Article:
- Normally it is assumed that romantic harmony between couples is the standard with the aim of copulating is the joint reproduction of offspring.
Huge conflicts between spouses are regarded as signs of dysfunction. However, David Buss posits a radical reformulation in a theory about sexual conflict: Sexual conflict or sexual antagonism occurs when the two sexes have conflicting optimal fitness strategies concerning reproduction, particularly over the mode and frequency of mating, potentially leading to an evolutionary arms race between males and females.
- “Dirt is not dirt, but only matter in the wrong place.” is another example of a Reversal which ensures that we will continue to question conventions.
- Some models of human behaviour in the social sciences and many economic models assume that people are on average rational, and can in large enough quantities be approximated to act according to their preferences.
The concept of bounded rationality by Herbert Simon reverses this assumption to account for the fact that perfectly rational decisions are often not feasible in practice because of the finite computational resources available for making them. Humans are not rational actors but satisficing: the idea that in decision-making, the rationality of individuals is limited by the information they have, the cognitive limitations of their minds, and the finite amount of time they have to make a decision.
- The idea that “there is a someone in my head” or ” some part of my head is responsible for …” is debated by David Eagleman.
In “Incognito. The Secret Lives of the Brain” he suggests that the brain contains divers and overlapping ways to handle the world. There are a lot of “someones” in our head, a representative democracy that functions due to competition between the brain parts of which we are not conscious at all. As such, the brain is subject to neural conflicts.
- Throughout centuries, it has been assumed that a perceived object doesn’t change under influence of an observer.
However, quantum physics, psychology and sociology has shown that this is not true. To expand this concept it is suggested that biology is the science about behaviour of biologists, physics the science about behaviour of physicists. This is a Reversal of empiricism, a theory of knowledge which states that knowledge comes only or primarily from sensory experience. Another Reversal of empiricism is the statement that perception without a theory is not possible. Theories like ideas, hypothesis, perspectives, perceptions, assumptions, etc. do have an important and fundamental role to acquire and enhance knowledge. Any observation takes place against the background of a theory, consciously or not. So-called “Evidence-based Policy” is then more its Reversal: “Policy-based Evidence”.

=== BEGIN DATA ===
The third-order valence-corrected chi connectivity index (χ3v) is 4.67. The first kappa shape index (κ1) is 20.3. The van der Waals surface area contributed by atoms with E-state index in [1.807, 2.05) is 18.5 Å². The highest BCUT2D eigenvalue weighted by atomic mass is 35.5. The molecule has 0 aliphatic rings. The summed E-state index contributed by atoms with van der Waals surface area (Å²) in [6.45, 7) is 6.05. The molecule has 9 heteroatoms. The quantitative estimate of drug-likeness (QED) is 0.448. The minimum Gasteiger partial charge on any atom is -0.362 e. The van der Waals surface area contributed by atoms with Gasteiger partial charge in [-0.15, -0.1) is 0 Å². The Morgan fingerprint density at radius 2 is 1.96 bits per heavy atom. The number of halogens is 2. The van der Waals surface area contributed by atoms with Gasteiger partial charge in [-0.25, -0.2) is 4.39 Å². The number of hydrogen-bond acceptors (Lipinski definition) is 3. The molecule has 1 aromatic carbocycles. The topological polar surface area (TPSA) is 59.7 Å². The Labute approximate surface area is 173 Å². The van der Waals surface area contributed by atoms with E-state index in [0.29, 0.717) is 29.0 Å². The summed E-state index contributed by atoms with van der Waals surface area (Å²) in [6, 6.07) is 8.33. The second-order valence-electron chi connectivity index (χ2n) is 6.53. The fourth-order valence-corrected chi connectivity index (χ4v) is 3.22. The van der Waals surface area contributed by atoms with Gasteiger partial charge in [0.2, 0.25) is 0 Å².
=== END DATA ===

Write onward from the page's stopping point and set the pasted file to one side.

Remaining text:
- Most software applications are designed to assist us with thinking tasks.
But in reverse, in the “Computational Brain” computer models constrained by neurobiological data can help reveal how – networks of neurons subserve perception and behaviour – how their physical interactions can yield global results in perception and behaviour, and how their physical properties are used to code information and compute solutions.
The last Reversion, to reflect on: To get a good idea the standard approach is to search for better ideas. A reversed approach is to get rid of a bad idea. Doing so helps to suppress simple, obvious but not effective attempts whereby a better solution can arise.
In the following blog post, we will continue with some World’s Most Interesting Reversals. In the meantime, you are invited to subscribe to our blog.